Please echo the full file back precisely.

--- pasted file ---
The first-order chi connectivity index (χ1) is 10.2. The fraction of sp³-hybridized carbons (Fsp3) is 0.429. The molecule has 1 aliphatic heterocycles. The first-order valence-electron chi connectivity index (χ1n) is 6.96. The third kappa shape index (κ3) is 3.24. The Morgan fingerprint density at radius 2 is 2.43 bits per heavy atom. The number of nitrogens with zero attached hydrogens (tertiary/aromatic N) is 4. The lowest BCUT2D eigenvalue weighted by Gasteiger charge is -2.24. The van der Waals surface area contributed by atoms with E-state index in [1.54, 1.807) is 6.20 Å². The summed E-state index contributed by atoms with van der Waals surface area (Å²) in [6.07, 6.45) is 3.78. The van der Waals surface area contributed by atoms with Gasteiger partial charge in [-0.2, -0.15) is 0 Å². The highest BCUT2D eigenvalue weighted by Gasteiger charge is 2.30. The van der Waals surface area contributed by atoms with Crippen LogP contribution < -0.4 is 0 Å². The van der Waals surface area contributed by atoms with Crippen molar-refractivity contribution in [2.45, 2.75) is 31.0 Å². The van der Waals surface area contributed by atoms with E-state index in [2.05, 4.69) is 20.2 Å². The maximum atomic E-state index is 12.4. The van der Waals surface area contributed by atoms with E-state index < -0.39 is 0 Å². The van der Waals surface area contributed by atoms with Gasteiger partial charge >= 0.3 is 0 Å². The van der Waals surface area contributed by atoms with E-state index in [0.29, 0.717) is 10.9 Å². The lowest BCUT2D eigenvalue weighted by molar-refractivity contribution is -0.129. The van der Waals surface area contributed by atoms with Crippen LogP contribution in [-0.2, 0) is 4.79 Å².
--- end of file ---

The first-order chi connectivity index (χ1) is 10.2. The fraction of sp³-hybridized carbons (Fsp3) is 0.429. The molecule has 1 aliphatic heterocycles. The first-order valence-electron chi connectivity index (χ1n) is 6.96. The third kappa shape index (κ3) is 3.24. The Morgan fingerprint density at radius 2 is 2.43 bits per heavy atom. The number of nitrogens with zero attached hydrogens (tertiary/aromatic N) is 4. The lowest BCUT2D eigenvalue weighted by Gasteiger charge is -2.24. The van der Waals surface area contributed by atoms with E-state index in [1.54, 1.807) is 6.20 Å². The summed E-state index contributed by atoms with van der Waals surface area (Å²) in [6.07, 6.45) is 3.78. The van der Waals surface area contributed by atoms with Gasteiger partial charge in [-0.2, -0.15) is 0 Å². The highest BCUT2D eigenvalue weighted by Gasteiger charge is 2.30. The van der Waals surface area contributed by atoms with Crippen LogP contribution < -0.4 is 0 Å². The van der Waals surface area contributed by atoms with Crippen molar-refractivity contribution in [2.45, 2.75) is 31.0 Å². The van der Waals surface area contributed by atoms with E-state index in [2.05, 4.69) is 20.2 Å². The maximum atomic E-state index is 12.4. The van der Waals surface area contributed by atoms with E-state index < -0.39 is 0 Å². The van der Waals surface area contributed by atoms with Gasteiger partial charge >= 0.3 is 0 Å². The van der Waals surface area contributed by atoms with E-state index in [0.29, 0.717) is 10.9 Å². The lowest BCUT2D eigenvalue weighted by molar-refractivity contribution is -0.129. The van der Waals surface area contributed by atoms with Crippen LogP contribution in [-0.2, 0) is 4.79 Å².